Up in Cambridge, where I was taking part in a Cambridge MIT Institute day of wireless future roadmapping. I was there as much to throw ideas in as to take notes and a lot of what was said was off the record, so some things will have to remain secret.
One such thing is the identity of the chap who pointed out that Google's policy of continuously increasing Gmail storage allocations works out to around 1.6 kilobits/second per mailbox -- so by aggregating a couple of hundred free accounts, you can create a data store capable of absorbing a video stream. Indefinitely. None of the Gmail filing systems I know can aggregate multiple accounts, but it's only a matter of time -- is this the backup problem finally fixed?
There then followed a discussion about the BBC's new Internet broadcasting experiment, iMP. This is a cunning wheeze that tries to get around the problem of huge peak bandwidth demands for streamed video by using peer-to-peer. Streamed P2P is not a goer, because the random delays in moving stuff into then out of a peer soon mess things up: instead, the BBC is using DRM to push encrypted programmes out to people ahead of time. If you say you're always going to want to watch East Enders, for example, then you can get the programme when it's ready days ahead of schedule, delivered by a torrent over a few hours. All the BBC has to do at broadcast time is send you a few hundred bytes of key.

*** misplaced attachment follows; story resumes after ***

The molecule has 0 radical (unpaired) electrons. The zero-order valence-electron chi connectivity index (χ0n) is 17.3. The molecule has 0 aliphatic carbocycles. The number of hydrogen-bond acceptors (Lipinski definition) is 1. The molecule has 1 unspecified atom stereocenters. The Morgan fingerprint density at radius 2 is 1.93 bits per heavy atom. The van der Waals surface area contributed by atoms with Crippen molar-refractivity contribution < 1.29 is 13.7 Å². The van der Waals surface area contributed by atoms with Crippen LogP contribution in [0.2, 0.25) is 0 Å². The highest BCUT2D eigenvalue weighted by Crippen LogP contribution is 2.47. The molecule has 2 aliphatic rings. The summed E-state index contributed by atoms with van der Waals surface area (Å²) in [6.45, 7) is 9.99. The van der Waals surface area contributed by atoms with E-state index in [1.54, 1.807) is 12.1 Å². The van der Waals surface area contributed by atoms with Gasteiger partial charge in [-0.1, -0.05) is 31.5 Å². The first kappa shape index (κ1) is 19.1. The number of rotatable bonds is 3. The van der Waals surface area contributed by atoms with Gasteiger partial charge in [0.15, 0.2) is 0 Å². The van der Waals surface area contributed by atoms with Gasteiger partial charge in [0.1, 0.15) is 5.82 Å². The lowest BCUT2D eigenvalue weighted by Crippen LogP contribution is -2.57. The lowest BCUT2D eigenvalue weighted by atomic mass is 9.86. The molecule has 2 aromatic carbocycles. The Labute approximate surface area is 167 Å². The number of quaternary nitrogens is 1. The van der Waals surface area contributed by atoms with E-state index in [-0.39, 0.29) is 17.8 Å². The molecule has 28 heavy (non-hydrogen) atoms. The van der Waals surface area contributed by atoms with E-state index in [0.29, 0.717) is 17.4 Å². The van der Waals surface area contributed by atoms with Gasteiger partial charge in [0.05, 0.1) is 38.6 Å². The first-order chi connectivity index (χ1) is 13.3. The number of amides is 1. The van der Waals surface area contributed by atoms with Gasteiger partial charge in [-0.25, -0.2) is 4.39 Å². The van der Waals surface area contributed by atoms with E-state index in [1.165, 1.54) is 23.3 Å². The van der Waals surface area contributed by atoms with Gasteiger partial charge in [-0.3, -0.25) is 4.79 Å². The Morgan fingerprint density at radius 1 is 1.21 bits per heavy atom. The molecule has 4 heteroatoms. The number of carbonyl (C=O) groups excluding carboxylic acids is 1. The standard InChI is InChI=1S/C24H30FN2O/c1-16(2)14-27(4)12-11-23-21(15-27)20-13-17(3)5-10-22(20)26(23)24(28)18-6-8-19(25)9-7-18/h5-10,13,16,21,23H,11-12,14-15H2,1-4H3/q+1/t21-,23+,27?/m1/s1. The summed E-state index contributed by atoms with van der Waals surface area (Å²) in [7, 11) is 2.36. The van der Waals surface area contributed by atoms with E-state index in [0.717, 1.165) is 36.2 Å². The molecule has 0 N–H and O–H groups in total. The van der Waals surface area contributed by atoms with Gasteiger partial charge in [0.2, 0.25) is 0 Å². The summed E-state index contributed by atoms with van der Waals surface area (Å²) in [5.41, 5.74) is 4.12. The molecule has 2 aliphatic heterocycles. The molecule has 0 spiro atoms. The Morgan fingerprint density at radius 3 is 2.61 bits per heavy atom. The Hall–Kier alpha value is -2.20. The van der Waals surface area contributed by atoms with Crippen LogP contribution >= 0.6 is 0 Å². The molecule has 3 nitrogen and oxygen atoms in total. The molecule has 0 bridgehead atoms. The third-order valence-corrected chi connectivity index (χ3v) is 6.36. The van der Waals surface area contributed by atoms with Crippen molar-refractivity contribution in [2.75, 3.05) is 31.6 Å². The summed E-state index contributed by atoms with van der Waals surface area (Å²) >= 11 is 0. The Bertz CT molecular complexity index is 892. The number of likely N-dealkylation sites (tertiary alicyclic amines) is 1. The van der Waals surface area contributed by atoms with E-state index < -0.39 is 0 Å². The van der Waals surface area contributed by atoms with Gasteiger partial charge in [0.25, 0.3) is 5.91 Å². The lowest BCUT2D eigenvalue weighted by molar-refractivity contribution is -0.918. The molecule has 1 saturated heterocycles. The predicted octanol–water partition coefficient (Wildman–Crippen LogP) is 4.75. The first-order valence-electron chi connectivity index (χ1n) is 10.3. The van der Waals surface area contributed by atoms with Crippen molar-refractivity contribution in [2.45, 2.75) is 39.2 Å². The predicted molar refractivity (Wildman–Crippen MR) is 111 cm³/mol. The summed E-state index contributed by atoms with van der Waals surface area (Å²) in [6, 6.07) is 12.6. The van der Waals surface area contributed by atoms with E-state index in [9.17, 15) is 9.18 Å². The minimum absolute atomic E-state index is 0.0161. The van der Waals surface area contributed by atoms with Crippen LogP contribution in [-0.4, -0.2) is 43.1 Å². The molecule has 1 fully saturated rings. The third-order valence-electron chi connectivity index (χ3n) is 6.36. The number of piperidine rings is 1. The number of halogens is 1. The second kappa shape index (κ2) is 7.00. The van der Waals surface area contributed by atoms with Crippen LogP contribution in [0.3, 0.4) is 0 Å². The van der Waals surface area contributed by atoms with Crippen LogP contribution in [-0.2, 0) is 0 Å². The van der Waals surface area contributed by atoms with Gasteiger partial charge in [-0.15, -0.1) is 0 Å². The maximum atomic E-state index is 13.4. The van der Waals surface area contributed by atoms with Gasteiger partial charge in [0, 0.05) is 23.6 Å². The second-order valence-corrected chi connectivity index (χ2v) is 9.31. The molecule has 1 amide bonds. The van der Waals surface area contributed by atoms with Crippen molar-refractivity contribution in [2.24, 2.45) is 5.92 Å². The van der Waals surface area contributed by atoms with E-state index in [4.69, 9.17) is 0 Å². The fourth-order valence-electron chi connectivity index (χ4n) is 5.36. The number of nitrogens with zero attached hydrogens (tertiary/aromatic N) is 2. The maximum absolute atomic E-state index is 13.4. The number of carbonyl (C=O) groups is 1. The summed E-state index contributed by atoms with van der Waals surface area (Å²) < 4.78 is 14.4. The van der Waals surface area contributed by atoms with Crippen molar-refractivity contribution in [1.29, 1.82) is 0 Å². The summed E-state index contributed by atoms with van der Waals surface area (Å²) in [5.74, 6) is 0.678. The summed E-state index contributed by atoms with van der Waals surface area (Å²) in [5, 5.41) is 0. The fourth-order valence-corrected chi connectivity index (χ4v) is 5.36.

Other tricks up Auntie's lace-trimmed sleeve include variable encoding depending on the popularity and content of the programme -- Checkout Challenge will be compressed more ruthlessly than Brian Sewell's Top Ten Tintorettos -- and the magical DRM-powered disappearance of content after seven days. That's fair enough, but do they have to use Microsoft's DRM? No they don't but yes they are, at least for the trial.
This was all over coffee -- we then got down to the serious business of working out what was going to happen next and whether this was a good idea or not. The odd thing about wireless industry luminaries is that they are a bit, well, odd. At one stage, we were divided into groups of four to concentrate on particular aspects of the technology: the group that got something to do with fast data services to mobile phones discovered that two of them didn't own or use a mobile phone anyway. As for my group -- we swiftly worked out that 75 percent of us were radio amateurs: a fatal realisation as far as the remaining 25 percent went.
I can exclusively reveal one breakthrough fact: the port at Queens' College is really very fine and has peculiar space-time dilatory effects. It makes the Holloway Road seem very far away indeed.